Know exactly where to conduct stormwater sampling. Not "somewhere over there", or "around here someplace", but the exact location. I've seen too many bad samples taken because someone wasn't sure where to sample and sampled a bad location. Easy tip - take a picture of the spot and mark it clearly with an "X" and put it in your SWPPP. Also, put up a sign at the exact spot (a lot of permits require this anyway).
3 - Keep your stormwater sampling location clean.
Sampling from the end of a pipe is easy, but if you're sampling runoff from a shallow channel you run the risk of picking up more pollutants in your sample. If it's a pipe, keep it clean. If it's a ditch or channel, keep it clear of debris and trash. You have options when it comes to your sampling location. For instance, installing a concrete apron at your outfall location isn't cheating, and may help you get better samples. Just be aware, any changes to your outfall may need to be noted in your SWPPP.
4 - Regularly inspect your stormwater discharge location.
Even when it's discharging, and you're not sampling! How does the water normally look? Does it need to be clean or improved? Are your stormwater BMPs working? Get out there, stay safe, and inspect your discharge location.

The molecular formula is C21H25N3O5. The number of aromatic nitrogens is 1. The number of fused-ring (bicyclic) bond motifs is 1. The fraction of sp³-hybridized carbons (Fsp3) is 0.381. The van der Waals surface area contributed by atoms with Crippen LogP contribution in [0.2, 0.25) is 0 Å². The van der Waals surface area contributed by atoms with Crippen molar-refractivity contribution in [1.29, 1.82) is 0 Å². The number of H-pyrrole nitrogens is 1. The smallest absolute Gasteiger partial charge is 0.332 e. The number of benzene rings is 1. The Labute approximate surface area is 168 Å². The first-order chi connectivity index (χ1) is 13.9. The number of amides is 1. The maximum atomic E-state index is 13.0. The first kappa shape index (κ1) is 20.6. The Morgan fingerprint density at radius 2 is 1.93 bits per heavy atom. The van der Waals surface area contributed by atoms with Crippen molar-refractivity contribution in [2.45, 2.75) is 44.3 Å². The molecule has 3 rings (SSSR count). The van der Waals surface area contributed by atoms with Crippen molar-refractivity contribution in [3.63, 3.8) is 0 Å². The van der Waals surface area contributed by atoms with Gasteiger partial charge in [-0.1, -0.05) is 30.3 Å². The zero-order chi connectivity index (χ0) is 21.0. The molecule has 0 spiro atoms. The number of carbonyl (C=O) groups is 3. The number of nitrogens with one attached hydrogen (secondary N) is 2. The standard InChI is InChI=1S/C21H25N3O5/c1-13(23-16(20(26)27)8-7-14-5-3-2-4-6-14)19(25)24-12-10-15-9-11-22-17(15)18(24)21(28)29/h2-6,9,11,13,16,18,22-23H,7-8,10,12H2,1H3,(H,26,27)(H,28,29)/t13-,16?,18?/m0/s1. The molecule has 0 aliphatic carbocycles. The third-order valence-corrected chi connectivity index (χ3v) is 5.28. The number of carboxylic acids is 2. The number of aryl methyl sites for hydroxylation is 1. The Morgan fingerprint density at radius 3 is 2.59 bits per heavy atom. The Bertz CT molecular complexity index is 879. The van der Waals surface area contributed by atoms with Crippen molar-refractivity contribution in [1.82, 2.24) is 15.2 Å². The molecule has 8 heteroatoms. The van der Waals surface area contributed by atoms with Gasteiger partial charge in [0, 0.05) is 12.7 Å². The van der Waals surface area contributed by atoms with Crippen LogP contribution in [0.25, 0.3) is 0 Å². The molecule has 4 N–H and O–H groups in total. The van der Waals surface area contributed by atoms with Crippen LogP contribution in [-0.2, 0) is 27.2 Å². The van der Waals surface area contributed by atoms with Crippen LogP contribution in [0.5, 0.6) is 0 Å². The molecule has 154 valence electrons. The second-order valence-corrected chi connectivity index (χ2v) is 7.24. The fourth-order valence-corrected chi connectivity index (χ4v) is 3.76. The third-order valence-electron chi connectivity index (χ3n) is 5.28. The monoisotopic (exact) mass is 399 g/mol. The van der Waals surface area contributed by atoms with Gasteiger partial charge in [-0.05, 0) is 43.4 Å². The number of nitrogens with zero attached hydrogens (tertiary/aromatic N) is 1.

5 - Use the right equipment for stormwater sampling.
Recently a client of ours got in trouble because an untrained employee used a filthy, dirty dustpan to scoop up a stormwater sample. That turned out to be a very costly mistake for the company and the employee. Get the right sampling equipment. Get bottles from your lab. Get a good pH meter for stormwater sampling if you need to sample the pH yourself.
6 - Clean your stormwater monitoring equipment.
I really wish I didn't have to say this, but clean your equipment. I see this so often it isn't funny. Too many times I see dirty, old sampling equipment. Would you serve dinner on a dirty plate? Wash up, dry your equipment, and keep it in a clean, dry, and safe place until you need it.
7 - Get your stormwater sample analyzed within it's time constraints.
For instance, pH needs to be sampled within 15 minutes of taking the sample (and yes, the pH will change if you wait too long). Keep your sample cold (ice and a cooler works like a charm). Get it to the lab ASAP so your results don't change (which they will). If your samples aren't rejected by the lab outright, you can very possibly screw up the results.